I single word that describes that whistling sound might not exist, but interjections or exclamations like "whew" as proposed by @Josh61 or the similar "phew" might come close
a breathy, almost whistling sound used variously to express a sense of
relief or to express surprise, disgust, etc.
The Oxford Learner's Dictionary uses the following phrase as an example of whistle
He gave a low long whistle of surprise.
Oxford Learner's Dictionary
You could say long or prolonged whistle, as in "let out a prolonged whistle of admiration."
Continuing for a long time or longer than usual;
Here's an example in a book about golf
One of the caddies gave a prolonged whistle of surprise and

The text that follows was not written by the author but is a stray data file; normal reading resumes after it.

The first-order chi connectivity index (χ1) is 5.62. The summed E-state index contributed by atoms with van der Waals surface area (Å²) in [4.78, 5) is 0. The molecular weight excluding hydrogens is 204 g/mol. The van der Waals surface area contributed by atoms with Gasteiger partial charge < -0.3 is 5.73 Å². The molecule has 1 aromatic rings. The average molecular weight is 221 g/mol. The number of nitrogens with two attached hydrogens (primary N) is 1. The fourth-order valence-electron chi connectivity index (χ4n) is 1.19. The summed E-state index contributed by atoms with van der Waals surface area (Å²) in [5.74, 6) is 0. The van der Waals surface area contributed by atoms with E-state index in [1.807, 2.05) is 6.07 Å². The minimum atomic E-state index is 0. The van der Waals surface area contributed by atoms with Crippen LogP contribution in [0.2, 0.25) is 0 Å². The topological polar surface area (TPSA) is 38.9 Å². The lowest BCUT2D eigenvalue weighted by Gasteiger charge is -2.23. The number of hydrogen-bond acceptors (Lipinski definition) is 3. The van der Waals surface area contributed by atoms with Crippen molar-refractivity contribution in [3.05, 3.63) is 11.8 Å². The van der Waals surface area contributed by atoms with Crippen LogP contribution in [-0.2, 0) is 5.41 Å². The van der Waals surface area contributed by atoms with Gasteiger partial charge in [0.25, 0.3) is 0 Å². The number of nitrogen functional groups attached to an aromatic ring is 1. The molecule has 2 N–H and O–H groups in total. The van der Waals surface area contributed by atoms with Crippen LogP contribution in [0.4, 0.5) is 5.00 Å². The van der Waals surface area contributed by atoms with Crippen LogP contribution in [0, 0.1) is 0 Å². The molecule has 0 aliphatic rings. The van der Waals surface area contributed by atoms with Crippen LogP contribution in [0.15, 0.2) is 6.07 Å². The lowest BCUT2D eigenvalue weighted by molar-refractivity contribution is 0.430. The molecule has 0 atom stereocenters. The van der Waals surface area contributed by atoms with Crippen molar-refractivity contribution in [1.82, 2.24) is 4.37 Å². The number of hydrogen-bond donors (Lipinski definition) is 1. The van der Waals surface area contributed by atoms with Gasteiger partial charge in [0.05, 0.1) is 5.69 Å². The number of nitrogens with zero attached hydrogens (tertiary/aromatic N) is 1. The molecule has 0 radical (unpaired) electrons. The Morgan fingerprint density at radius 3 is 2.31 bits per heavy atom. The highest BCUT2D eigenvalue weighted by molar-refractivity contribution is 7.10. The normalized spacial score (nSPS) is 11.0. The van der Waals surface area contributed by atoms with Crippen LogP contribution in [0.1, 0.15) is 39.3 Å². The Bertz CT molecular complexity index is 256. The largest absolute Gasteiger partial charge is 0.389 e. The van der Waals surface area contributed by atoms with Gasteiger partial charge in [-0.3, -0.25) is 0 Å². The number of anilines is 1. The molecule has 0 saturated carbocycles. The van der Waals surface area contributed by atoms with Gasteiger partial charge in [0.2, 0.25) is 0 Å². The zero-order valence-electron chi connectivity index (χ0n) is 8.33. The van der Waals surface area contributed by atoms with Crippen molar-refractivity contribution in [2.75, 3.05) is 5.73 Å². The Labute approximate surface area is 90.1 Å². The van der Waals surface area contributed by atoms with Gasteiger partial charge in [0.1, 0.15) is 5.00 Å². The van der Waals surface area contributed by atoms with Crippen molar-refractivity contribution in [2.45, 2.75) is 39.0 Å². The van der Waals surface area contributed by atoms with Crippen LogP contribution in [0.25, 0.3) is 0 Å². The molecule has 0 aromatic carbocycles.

admiration. Who was this new, unknown, and infinitely mild-looking
champion who made the club hum through the air like a hornet?
Google Books: The Greatest Golf Stories Ever Told By Jeff Silverman
Google Books Ngram Viewer shows an idiomatic construct of the form "adjective whistle of noun." The two most common phrases are "low whistle of surprise" and "low whistle of appreciation."
The most common adjectives according to Google Books Ngram are low and long, both were used in the Oxford Learner's Dictionary example
the most common noun is the one you are looking for, and the one used in the Oxford Learner's Dictionary example, surprise